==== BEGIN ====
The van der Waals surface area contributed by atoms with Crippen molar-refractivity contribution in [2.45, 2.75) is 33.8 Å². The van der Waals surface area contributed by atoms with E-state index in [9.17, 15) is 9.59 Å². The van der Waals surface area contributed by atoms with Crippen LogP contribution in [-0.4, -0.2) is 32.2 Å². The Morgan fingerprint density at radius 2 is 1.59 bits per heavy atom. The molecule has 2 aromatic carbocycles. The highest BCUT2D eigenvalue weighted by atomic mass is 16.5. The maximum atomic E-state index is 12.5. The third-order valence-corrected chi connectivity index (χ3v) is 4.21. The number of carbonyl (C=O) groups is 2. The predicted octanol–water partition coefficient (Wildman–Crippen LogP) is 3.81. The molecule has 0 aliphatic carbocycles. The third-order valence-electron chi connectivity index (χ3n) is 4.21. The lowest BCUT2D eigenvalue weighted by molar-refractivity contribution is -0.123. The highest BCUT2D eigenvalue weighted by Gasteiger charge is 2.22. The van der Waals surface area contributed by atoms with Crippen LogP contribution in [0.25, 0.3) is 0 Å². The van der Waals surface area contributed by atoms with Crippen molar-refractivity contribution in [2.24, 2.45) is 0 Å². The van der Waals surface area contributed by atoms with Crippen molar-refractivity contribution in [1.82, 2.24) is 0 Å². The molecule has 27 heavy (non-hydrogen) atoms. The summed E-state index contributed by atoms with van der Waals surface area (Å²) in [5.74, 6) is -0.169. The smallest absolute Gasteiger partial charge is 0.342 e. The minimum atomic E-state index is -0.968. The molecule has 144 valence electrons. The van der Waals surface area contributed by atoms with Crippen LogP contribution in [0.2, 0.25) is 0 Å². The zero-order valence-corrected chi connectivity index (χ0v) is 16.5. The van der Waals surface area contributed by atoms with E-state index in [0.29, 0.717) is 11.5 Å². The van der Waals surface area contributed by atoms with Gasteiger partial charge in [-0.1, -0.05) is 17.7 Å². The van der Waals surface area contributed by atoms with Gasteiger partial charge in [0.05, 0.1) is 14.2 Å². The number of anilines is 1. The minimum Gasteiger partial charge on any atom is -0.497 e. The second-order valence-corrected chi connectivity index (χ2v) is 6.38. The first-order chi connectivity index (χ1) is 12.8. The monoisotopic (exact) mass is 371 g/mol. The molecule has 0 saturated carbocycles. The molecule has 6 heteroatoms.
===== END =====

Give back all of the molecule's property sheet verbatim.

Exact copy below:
The van der Waals surface area contributed by atoms with Crippen molar-refractivity contribution in [2.45, 2.75) is 33.8 Å². The van der Waals surface area contributed by atoms with E-state index in [9.17, 15) is 9.59 Å². The van der Waals surface area contributed by atoms with Crippen LogP contribution in [-0.4, -0.2) is 32.2 Å². The Morgan fingerprint density at radius 2 is 1.59 bits per heavy atom. The molecule has 2 aromatic carbocycles. The highest BCUT2D eigenvalue weighted by atomic mass is 16.5. The maximum atomic E-state index is 12.5. The third-order valence-corrected chi connectivity index (χ3v) is 4.21. The number of carbonyl (C=O) groups is 2. The predicted octanol–water partition coefficient (Wildman–Crippen LogP) is 3.81. The molecule has 0 aliphatic carbocycles. The third-order valence-electron chi connectivity index (χ3n) is 4.21. The lowest BCUT2D eigenvalue weighted by molar-refractivity contribution is -0.123. The highest BCUT2D eigenvalue weighted by Gasteiger charge is 2.22. The van der Waals surface area contributed by atoms with Crippen LogP contribution in [0.25, 0.3) is 0 Å². The van der Waals surface area contributed by atoms with Crippen molar-refractivity contribution in [2.24, 2.45) is 0 Å². The van der Waals surface area contributed by atoms with Crippen molar-refractivity contribution in [1.82, 2.24) is 0 Å². The molecule has 27 heavy (non-hydrogen) atoms. The summed E-state index contributed by atoms with van der Waals surface area (Å²) in [5.74, 6) is -0.169. The smallest absolute Gasteiger partial charge is 0.342 e. The minimum atomic E-state index is -0.968. The molecule has 144 valence electrons. The van der Waals surface area contributed by atoms with Crippen LogP contribution in [0.2, 0.25) is 0 Å². The zero-order valence-corrected chi connectivity index (χ0v) is 16.5. The van der Waals surface area contributed by atoms with E-state index in [0.29, 0.717) is 11.5 Å². The van der Waals surface area contributed by atoms with Gasteiger partial charge in [-0.1, -0.05) is 17.7 Å². The van der Waals surface area contributed by atoms with Gasteiger partial charge in [0.05, 0.1) is 14.2 Å². The number of anilines is 1. The minimum Gasteiger partial charge on any atom is -0.497 e. The second-order valence-corrected chi connectivity index (χ2v) is 6.38. The first-order chi connectivity index (χ1) is 12.8. The monoisotopic (exact) mass is 371 g/mol. The molecule has 0 saturated carbocycles. The molecule has 6 heteroatoms.